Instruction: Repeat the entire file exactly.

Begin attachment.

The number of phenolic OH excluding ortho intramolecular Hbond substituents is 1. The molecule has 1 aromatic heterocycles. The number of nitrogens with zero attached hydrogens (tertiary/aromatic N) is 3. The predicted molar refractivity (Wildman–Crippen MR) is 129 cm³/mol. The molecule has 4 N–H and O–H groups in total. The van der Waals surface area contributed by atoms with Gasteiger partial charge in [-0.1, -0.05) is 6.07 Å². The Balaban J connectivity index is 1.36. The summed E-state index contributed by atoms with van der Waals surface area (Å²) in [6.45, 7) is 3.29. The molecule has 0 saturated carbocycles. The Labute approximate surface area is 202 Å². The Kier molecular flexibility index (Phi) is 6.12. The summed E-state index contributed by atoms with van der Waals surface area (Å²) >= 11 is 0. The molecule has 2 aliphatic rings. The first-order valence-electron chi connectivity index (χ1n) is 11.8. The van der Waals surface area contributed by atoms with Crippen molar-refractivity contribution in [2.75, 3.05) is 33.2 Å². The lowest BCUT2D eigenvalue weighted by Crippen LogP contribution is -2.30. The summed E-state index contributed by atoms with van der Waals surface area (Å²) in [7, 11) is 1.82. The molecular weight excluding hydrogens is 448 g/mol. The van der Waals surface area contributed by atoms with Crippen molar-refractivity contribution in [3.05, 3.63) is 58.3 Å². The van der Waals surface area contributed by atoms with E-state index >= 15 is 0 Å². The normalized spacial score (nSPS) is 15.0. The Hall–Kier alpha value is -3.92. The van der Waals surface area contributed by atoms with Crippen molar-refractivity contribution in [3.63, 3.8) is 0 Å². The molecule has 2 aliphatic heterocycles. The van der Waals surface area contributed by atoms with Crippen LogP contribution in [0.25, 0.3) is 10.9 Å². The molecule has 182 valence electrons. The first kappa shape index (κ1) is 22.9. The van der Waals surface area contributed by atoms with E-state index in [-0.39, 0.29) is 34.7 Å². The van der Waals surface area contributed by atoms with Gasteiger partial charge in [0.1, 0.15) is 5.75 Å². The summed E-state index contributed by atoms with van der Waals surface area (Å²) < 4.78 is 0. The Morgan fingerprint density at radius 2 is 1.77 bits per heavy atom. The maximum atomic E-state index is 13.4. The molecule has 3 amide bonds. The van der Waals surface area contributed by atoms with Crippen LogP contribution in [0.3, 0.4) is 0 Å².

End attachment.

The number of phenolic OH excluding ortho intramolecular Hbond substituents is 1. The molecule has 1 aromatic heterocycles. The number of nitrogens with zero attached hydrogens (tertiary/aromatic N) is 3. The predicted molar refractivity (Wildman–Crippen MR) is 129 cm³/mol. The molecule has 4 N–H and O–H groups in total. The van der Waals surface area contributed by atoms with Gasteiger partial charge in [-0.1, -0.05) is 6.07 Å². The Balaban J connectivity index is 1.36. The summed E-state index contributed by atoms with van der Waals surface area (Å²) in [6.45, 7) is 3.29. The molecule has 0 saturated carbocycles. The Labute approximate surface area is 202 Å². The Kier molecular flexibility index (Phi) is 6.12. The summed E-state index contributed by atoms with van der Waals surface area (Å²) >= 11 is 0. The molecule has 2 aliphatic rings. The first-order valence-electron chi connectivity index (χ1n) is 11.8. The van der Waals surface area contributed by atoms with Crippen molar-refractivity contribution in [2.75, 3.05) is 33.2 Å². The lowest BCUT2D eigenvalue weighted by Crippen LogP contribution is -2.30. The summed E-state index contributed by atoms with van der Waals surface area (Å²) in [7, 11) is 1.82. The molecular weight excluding hydrogens is 448 g/mol. The van der Waals surface area contributed by atoms with Crippen molar-refractivity contribution in [3.05, 3.63) is 58.3 Å². The van der Waals surface area contributed by atoms with E-state index >= 15 is 0 Å². The normalized spacial score (nSPS) is 15.0. The Hall–Kier alpha value is -3.92. The van der Waals surface area contributed by atoms with Crippen molar-refractivity contribution in [3.63, 3.8) is 0 Å². The molecule has 2 aliphatic heterocycles. The van der Waals surface area contributed by atoms with Crippen LogP contribution in [0.25, 0.3) is 10.9 Å². The molecule has 182 valence electrons. The first kappa shape index (κ1) is 22.9. The van der Waals surface area contributed by atoms with E-state index in [-0.39, 0.29) is 34.7 Å². The van der Waals surface area contributed by atoms with Gasteiger partial charge in [0.1, 0.15) is 5.75 Å². The summed E-state index contributed by atoms with van der Waals surface area (Å²) < 4.78 is 0. The Morgan fingerprint density at radius 2 is 1.77 bits per heavy atom. The maximum atomic E-state index is 13.4. The molecule has 3 amide bonds. The van der Waals surface area contributed by atoms with Crippen LogP contribution in [0.3, 0.4) is 0 Å².